At Daryaganj’s Urban Public Health Centre, anganwadi workers were called for the COVID-19 vaccination dry run and government schoolteachers were present to take care of those taking part in the drive. The anganwadi workers would be among the first beneficiaries in Delhi when the actual vaccination drive begins.
At the entrance of the health centre, 25 ‘beneficiaries’ were seen waiting in a queue. Among them was Qamar Sultana, 54, who has been an anganwadi worker for 20 years. When her turn came, her name first was checked in a list with the dispensary staff, then her identity was verified, hands sanitised and temperature checked. A second round of sanitisation and temperature checking was carried out by civil defence volunteers inside the centre.
At the registration desk, a vaccination officer sat with a schoolteacher, who reverified Ms. Sultana’s identity and entered her details in the computer. A slip was handed out to Ms. Sultana on which her name and a phone number were written.
Ms. Sultana was a little apprehensive before entering the vaccination room where the injection was to be filled, placed on her forearm and then disposed of. She knew it was a dry run but felt nervous nonetheless.
“You have been vaccinated. If you feel something, call on this number. Wear mask and maintain social distancing,” the auxiliary nurse midwife said and wrote the centre’s fixed line number on the slip produced by the ‘beneficiary’. Ms. Sultana was then sent to the observation area where two teachers attended to the ‘beneficiaries’ who were to remain seated there for the next 30 minutes.
Simple Gulati, a teacher at a north Delhi school, asked Ms. Sultana if she felt okay. “If you feel uneasy, please let me know. When you go home, continue to take all COVID-19 precautions,” she said and repeated to all those present in the room. .
After half an hour, Ms. Sultana was asked to go home. “While leaving for the health centre in the morning, I was really scared. I don’t think I want to get the vaccine. Hope God keeps us well as He has so far,” she said.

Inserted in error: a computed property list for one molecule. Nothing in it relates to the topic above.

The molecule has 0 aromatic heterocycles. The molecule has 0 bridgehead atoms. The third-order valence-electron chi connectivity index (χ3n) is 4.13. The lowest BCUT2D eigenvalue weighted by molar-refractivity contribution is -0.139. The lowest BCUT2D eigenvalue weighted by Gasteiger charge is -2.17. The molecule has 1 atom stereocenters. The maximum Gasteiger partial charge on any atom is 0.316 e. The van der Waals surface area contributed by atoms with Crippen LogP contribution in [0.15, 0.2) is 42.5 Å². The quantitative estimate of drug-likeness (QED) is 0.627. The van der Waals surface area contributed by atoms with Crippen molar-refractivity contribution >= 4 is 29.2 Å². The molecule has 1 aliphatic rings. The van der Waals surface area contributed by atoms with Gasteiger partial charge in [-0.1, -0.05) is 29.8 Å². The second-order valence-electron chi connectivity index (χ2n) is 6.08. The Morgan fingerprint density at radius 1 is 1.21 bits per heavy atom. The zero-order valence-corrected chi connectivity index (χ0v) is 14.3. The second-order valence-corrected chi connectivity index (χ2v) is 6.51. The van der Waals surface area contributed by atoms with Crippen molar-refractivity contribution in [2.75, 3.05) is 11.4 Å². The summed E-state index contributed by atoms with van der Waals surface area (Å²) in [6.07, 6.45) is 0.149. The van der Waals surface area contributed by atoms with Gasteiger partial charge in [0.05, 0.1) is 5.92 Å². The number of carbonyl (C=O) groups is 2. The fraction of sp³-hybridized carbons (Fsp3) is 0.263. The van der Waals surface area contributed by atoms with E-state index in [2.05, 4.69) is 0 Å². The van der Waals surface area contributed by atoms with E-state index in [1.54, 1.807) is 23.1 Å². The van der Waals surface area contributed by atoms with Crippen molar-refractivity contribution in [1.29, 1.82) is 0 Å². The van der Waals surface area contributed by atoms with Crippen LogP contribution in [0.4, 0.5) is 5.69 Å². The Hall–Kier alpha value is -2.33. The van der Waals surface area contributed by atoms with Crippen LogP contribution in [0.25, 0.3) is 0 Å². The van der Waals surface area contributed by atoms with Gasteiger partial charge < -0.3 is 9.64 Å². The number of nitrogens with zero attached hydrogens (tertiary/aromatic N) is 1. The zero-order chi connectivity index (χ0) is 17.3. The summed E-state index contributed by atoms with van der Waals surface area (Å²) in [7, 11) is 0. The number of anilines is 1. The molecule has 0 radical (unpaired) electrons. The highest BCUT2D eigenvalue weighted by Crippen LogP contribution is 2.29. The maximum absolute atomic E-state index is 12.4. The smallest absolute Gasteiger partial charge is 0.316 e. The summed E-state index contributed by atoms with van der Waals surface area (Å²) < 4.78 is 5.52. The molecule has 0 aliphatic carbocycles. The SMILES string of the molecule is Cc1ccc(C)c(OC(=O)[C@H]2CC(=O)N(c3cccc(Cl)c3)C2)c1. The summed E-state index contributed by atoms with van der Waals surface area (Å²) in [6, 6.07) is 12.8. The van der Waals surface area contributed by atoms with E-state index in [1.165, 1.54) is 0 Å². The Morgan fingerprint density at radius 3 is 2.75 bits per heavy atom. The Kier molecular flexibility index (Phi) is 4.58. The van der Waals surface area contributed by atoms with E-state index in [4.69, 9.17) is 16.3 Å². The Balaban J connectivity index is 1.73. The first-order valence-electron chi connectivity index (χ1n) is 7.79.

Another anganwadi worker, Pooja Morya, 26, said she was scared to the extent of backing out of the dry run but went ahead after being persuaded by a senior. “We are at the forefront in the fight to contain the spread of the pandemic. We conduct surveys, meet people and tell government officials if someone has COVID-19 symptoms. It’s good that we are the first ones to get the vaccine,” she said.
For Manju Prasad, 47, another anganwadi worker, the fear is of reaction to the actual vaccine. “The anxiety is because it is a new drug. What if something wrong happens? Trials are being conducted so it must be safe” she said.
Ms. Gulati said she was aware that schoolteachers would not be among the first beneficiaries of the vaccine. “We are proud that we are a part of the process and are able to serve the ‘beneficiaries’. These are the people who have been saving us. We are because they are. They deserve it,” she said.
For the dry run, a patient also faked reaction to the vaccine after which she was first taken to another room on a wheelchair where she was administered with adrenaline and oxygen while an ambulance was called. The ambulance reached within minutes and the patient was put on a stretcher and taken out. The time taken for the entire process was 15 minutes. A doctor at the dispensary said that patients from the Daryaganj centre will be taken to Sanjeevan Hospital, which is a few metres ahead.